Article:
Medial Collateral Ligament of the Knee
Description found on the inner aspect of the knee joint and is the largest structure situated on the medial side. The MCL is understood as being the most common ligament injury of the knee. This structure is divided into superficial and deep ligaments. The superficial ligament is also known as the tibiofemoral ligament whereas the deep ligament is identified as the mid-third capsular ligament.
The superficial medial collateral ligament (sMCL) has one femoral and two tibial attachments. The femoral attachment is situated on the medial epicondyle. The proximal attachment blends into the semimembranosus tendon and the insertion of the distal attachment is at the posteromedial crest of the tibia.
The Deep medial ligament (dMCL) is divided into two, the meniscofemoral and meniscotibial ligaments. The origin of the meniscofemoral comes from the femur just distal to the superficial medial collateral, inserting into the medial menisci. The meniscotibial ligament is thicker and shorter with an attachment forming on the distal edge of the articular cartilage of the medial tibial plateau coming from the medial meniscus.
The medial collateral ligament is recognised as being a primary static stabiliser of the knee and assists in passively stabilising the joint. When stress is applied this ligament aids control in transferring the joint through a normal range of movement. The MCL also prevents an anterior movement of the tibia and hyperextension. The ligaments role also includes joint proprioception, when stretched beyond ability or are exposed to an excessive load, proprioceptive feedback generates a muscle contraction. The sMCL resists valgus forces applied to the knee through all degrees of flexion with the deep medial collateral acting as a secondary resistance. Specifically the primary valgus stabilizer is identified as the proximal division of the sMCL. The dMCL assists the knee in rotational stability primarily in extension moving through into early flexion.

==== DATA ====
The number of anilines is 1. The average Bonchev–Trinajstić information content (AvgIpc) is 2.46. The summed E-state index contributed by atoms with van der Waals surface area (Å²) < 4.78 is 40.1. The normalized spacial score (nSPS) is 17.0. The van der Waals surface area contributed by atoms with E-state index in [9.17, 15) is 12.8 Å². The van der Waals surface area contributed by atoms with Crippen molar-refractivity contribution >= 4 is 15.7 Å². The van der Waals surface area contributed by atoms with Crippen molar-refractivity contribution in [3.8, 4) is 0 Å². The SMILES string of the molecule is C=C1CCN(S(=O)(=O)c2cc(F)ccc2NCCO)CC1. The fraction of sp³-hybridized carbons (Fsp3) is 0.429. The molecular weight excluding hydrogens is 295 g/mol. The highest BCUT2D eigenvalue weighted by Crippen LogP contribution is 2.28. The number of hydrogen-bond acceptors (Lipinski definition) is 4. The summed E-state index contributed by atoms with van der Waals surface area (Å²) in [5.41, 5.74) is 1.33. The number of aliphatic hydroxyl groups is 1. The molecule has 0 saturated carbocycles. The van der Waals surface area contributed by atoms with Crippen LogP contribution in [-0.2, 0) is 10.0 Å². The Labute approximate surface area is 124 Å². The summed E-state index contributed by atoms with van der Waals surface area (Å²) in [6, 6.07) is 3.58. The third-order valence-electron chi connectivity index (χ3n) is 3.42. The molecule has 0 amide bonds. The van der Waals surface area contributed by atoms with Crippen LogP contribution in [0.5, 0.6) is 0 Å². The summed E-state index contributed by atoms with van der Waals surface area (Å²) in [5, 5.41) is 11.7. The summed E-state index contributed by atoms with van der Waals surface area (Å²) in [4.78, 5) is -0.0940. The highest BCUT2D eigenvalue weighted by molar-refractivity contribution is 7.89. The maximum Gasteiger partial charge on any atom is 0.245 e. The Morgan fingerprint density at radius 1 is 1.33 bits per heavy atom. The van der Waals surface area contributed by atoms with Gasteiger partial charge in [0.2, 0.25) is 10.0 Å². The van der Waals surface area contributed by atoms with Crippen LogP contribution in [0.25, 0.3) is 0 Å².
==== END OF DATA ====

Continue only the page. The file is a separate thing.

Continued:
The anterior aspect of the ligament can be palpated moving vertically, roughly midway along the medial joint line.
The valgus stress test allows the therapist to examine the medial aspect of the joint for any laxity. An increase in laxity and joint space usually distinguishes damage to the medical collateral ligament. The patient should be positioned supine. By performing the test with the knee in approximately 30 degrees flexion rather than extension, this is due to the fact that flexion helps to relax surrounding structures including the posterior capsule. This ensures there is isolated testing of the MCL. Therapists position one hand on the lateral aspect of the joint line of the knee with the other hand on the medial aspect of the ankle. A valgus force is then applied, a positive result of the knee in this position would be an increase in joint space medially.
- Anterior cruciate ligament
- Medial meniscus
- MCL injuries
- Pellegrini-Stieda syndrome
- Diagnostic imaging of the knee
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